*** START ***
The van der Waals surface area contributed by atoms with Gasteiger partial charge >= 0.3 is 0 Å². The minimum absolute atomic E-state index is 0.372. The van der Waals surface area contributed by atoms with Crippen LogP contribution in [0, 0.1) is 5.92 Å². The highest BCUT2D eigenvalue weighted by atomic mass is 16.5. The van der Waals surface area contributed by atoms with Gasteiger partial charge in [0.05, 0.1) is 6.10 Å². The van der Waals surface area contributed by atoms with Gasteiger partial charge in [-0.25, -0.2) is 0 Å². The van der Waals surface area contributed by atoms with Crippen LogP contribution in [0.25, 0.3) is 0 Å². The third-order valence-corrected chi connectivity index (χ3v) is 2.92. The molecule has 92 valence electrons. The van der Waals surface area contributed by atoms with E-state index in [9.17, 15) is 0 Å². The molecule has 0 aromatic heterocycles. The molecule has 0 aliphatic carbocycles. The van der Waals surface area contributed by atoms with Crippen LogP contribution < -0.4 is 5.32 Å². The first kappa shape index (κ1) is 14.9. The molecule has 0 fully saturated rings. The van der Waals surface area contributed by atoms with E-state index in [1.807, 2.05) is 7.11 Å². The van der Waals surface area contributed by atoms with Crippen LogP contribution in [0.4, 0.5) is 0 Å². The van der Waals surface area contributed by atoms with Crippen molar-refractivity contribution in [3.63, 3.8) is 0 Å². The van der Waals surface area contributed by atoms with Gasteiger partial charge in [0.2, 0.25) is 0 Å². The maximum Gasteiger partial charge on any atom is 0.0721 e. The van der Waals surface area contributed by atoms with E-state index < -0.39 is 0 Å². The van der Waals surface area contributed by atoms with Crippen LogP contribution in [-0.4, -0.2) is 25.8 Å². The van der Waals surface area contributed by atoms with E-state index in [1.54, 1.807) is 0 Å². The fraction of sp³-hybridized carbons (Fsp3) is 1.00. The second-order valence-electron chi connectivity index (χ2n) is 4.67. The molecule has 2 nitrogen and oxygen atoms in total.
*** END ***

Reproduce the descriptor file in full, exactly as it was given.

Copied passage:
The van der Waals surface area contributed by atoms with Gasteiger partial charge >= 0.3 is 0 Å². The minimum absolute atomic E-state index is 0.372. The van der Waals surface area contributed by atoms with Crippen LogP contribution in [0, 0.1) is 5.92 Å². The highest BCUT2D eigenvalue weighted by atomic mass is 16.5. The van der Waals surface area contributed by atoms with Gasteiger partial charge in [0.05, 0.1) is 6.10 Å². The van der Waals surface area contributed by atoms with Gasteiger partial charge in [-0.25, -0.2) is 0 Å². The van der Waals surface area contributed by atoms with Crippen LogP contribution in [0.25, 0.3) is 0 Å². The third-order valence-corrected chi connectivity index (χ3v) is 2.92. The molecule has 92 valence electrons. The van der Waals surface area contributed by atoms with E-state index in [9.17, 15) is 0 Å². The molecule has 0 aromatic heterocycles. The molecule has 0 aliphatic carbocycles. The van der Waals surface area contributed by atoms with Crippen LogP contribution < -0.4 is 5.32 Å². The first kappa shape index (κ1) is 14.9. The molecule has 0 fully saturated rings. The van der Waals surface area contributed by atoms with E-state index in [1.807, 2.05) is 7.11 Å². The van der Waals surface area contributed by atoms with Crippen LogP contribution in [0.4, 0.5) is 0 Å². The van der Waals surface area contributed by atoms with Crippen molar-refractivity contribution in [3.63, 3.8) is 0 Å². The van der Waals surface area contributed by atoms with Gasteiger partial charge in [0.2, 0.25) is 0 Å². The maximum Gasteiger partial charge on any atom is 0.0721 e. The van der Waals surface area contributed by atoms with E-state index < -0.39 is 0 Å². The van der Waals surface area contributed by atoms with Crippen LogP contribution in [-0.4, -0.2) is 25.8 Å². The van der Waals surface area contributed by atoms with E-state index in [1.54, 1.807) is 0 Å². The fraction of sp³-hybridized carbons (Fsp3) is 1.00. The second-order valence-electron chi connectivity index (χ2n) is 4.67. The molecule has 2 nitrogen and oxygen atoms in total.